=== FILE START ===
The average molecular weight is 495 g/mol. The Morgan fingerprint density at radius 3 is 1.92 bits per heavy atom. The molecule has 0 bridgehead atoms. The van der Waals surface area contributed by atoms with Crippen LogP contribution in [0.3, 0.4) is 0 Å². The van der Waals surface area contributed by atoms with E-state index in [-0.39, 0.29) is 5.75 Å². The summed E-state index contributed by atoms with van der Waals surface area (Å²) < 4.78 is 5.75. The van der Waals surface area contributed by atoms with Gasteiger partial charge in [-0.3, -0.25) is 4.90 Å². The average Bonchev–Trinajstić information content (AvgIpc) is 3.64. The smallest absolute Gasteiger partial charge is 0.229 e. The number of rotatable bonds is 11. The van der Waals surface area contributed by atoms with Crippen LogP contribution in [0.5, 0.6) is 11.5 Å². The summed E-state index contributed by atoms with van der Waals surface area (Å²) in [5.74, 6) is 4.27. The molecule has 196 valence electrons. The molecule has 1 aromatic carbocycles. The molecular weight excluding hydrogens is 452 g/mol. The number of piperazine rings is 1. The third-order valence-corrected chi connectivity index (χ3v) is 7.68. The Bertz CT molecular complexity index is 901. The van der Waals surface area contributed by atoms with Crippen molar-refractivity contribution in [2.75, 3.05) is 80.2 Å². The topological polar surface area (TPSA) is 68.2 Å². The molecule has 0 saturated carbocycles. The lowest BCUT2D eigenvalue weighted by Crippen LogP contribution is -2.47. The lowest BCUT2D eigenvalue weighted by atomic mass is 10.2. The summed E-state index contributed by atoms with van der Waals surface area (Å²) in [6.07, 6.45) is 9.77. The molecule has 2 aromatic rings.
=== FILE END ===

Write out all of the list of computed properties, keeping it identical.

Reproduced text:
The average molecular weight is 495 g/mol. The Morgan fingerprint density at radius 3 is 1.92 bits per heavy atom. The molecule has 0 bridgehead atoms. The van der Waals surface area contributed by atoms with Crippen LogP contribution in [0.3, 0.4) is 0 Å². The van der Waals surface area contributed by atoms with E-state index in [-0.39, 0.29) is 5.75 Å². The summed E-state index contributed by atoms with van der Waals surface area (Å²) < 4.78 is 5.75. The van der Waals surface area contributed by atoms with Gasteiger partial charge in [-0.3, -0.25) is 4.90 Å². The average Bonchev–Trinajstić information content (AvgIpc) is 3.64. The smallest absolute Gasteiger partial charge is 0.229 e. The number of rotatable bonds is 11. The van der Waals surface area contributed by atoms with Crippen LogP contribution in [0.5, 0.6) is 11.5 Å². The summed E-state index contributed by atoms with van der Waals surface area (Å²) in [5.74, 6) is 4.27. The molecule has 196 valence electrons. The molecule has 1 aromatic carbocycles. The molecular weight excluding hydrogens is 452 g/mol. The number of piperazine rings is 1. The third-order valence-corrected chi connectivity index (χ3v) is 7.68. The Bertz CT molecular complexity index is 901. The van der Waals surface area contributed by atoms with Crippen molar-refractivity contribution in [2.75, 3.05) is 80.2 Å². The topological polar surface area (TPSA) is 68.2 Å². The molecule has 0 saturated carbocycles. The lowest BCUT2D eigenvalue weighted by Crippen LogP contribution is -2.47. The lowest BCUT2D eigenvalue weighted by atomic mass is 10.2. The summed E-state index contributed by atoms with van der Waals surface area (Å²) in [6.07, 6.45) is 9.77. The molecule has 2 aromatic rings.